image of home in winter

Written by Peter Sawyer


Ahh, winter. Temperatures drop, days shorten and the weather turns icy. Sure there’s ice-skating, sledding, snowball fights and all those fun seasonal activities to enjoy, but winter can be brutal—especially if you’re a homeowner. Shoveling snow and salting walkways are to be expected, but if you really want to be prepared (and worry less), there are some precautions to take. Winterizing your roof is just one key to surviving the wrath of Jack Frost.

image of clearing gutters

Clean your gutters

You know those piles of leaves up in your gutters? Now is the time to remove them before the snow starts to really fall. Sure, it’s always good to clear your gutters, but it’s especially smart to do so before any blizzards come your way. If you don’t, snow can pile up on top of those leaves and rest on your roof’s shingles. This can be problematic because once the snow melts all that water can leak right into your home, and who wants that?

Branch removal

Fun fact: a gallon of water weighs 8.34 pounds. Can you imagine that much weight resting on top of a tree branch? How about double that? Tree branches may seem sturdy, but when heaps of snow lay on top of them for long stretches, they often break off due to the weight of snow and ice. If your roof is under some tree branches, it’s a good idea to get them trimmed ASAP so you don’t have to worry about any tree limbs crashing down on your roof when you finally get some snow.

image of home in winter

Snow guard

If you want to go above and beyond with winter preparation, installing some snow guards to your roof is a wise idea. They come in different sizes and styles, but the general idea is that they hold snow in place, so it melts and runs off as water and not large heavy masses. Without snow guards, snow and icepacks can come crashing down below, and that can be dangerous if someone happens to be in harm’s way.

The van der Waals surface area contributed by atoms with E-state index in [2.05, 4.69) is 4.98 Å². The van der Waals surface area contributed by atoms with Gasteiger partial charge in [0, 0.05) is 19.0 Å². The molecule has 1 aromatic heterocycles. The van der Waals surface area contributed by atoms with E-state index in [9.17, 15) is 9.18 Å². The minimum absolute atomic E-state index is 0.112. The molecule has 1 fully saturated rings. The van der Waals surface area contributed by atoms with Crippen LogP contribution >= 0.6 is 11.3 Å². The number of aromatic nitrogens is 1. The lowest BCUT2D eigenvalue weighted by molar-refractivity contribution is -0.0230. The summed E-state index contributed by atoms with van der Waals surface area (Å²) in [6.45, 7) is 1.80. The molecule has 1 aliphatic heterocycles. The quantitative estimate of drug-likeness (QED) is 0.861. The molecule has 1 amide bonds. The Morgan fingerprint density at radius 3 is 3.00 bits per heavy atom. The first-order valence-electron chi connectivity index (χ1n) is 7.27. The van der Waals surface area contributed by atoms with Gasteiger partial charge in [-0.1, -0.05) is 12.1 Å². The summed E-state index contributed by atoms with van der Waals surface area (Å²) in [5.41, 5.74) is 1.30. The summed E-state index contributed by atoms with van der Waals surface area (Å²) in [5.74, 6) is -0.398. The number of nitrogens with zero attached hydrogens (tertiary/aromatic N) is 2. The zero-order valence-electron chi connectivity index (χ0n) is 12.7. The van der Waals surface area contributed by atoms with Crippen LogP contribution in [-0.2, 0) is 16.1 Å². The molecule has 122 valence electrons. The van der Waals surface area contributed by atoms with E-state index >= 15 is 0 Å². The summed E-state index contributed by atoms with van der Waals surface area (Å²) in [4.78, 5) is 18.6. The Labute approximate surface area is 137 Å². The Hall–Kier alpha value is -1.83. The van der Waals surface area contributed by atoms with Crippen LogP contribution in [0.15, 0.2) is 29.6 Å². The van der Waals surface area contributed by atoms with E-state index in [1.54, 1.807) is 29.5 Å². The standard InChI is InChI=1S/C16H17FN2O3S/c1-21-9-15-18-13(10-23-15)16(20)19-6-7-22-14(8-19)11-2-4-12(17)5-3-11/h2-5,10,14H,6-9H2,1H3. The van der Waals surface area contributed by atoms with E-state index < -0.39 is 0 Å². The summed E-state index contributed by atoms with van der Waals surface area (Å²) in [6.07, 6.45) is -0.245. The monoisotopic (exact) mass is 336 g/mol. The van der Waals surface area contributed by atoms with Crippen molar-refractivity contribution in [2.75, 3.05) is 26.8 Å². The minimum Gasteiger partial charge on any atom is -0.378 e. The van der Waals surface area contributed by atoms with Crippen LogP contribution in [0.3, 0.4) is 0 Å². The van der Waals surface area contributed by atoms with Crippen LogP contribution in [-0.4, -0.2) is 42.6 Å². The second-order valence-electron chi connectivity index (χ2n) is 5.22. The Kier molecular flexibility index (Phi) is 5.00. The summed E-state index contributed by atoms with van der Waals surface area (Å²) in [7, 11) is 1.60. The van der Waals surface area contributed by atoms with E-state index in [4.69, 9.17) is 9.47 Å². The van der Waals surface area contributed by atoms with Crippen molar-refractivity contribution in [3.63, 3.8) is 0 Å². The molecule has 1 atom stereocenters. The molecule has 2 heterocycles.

winter roof checklist

Add insulation

We all can’t be Wim Hof, so it’s only natural that most of us find winter on the frigid side of things. It’s one thing to bundle up and deal with the cold when we’re outside, but coming home to a cold house is not going to make it easy to survive the long months ahead. To ensure your place is warm enough for a comfortable winter, make sure to add insulation to your attic. This may be a bit of a project, but it’ll save you on the heating bill and will also prevent ice dams on your roof.

While winter can be tough for some people, it doesn’t have to be tough on your roof. A quick inspection will tell you if there are any additional things to fix before things really get cold, but ultimately, you should make these precautions a priority. After all, then you can enjoy that cup of cocoa by that blazing fire with a sound peace of mind.


Peter Sawyer, Modernize contributorPeter Sawyer is a screenwriter and cinephile who enjoys DIY home and living hacks. Writing for Modernize gives him a platform to write about energy-efficient living in the home. He just wrote and produced a featurette about Halloween.

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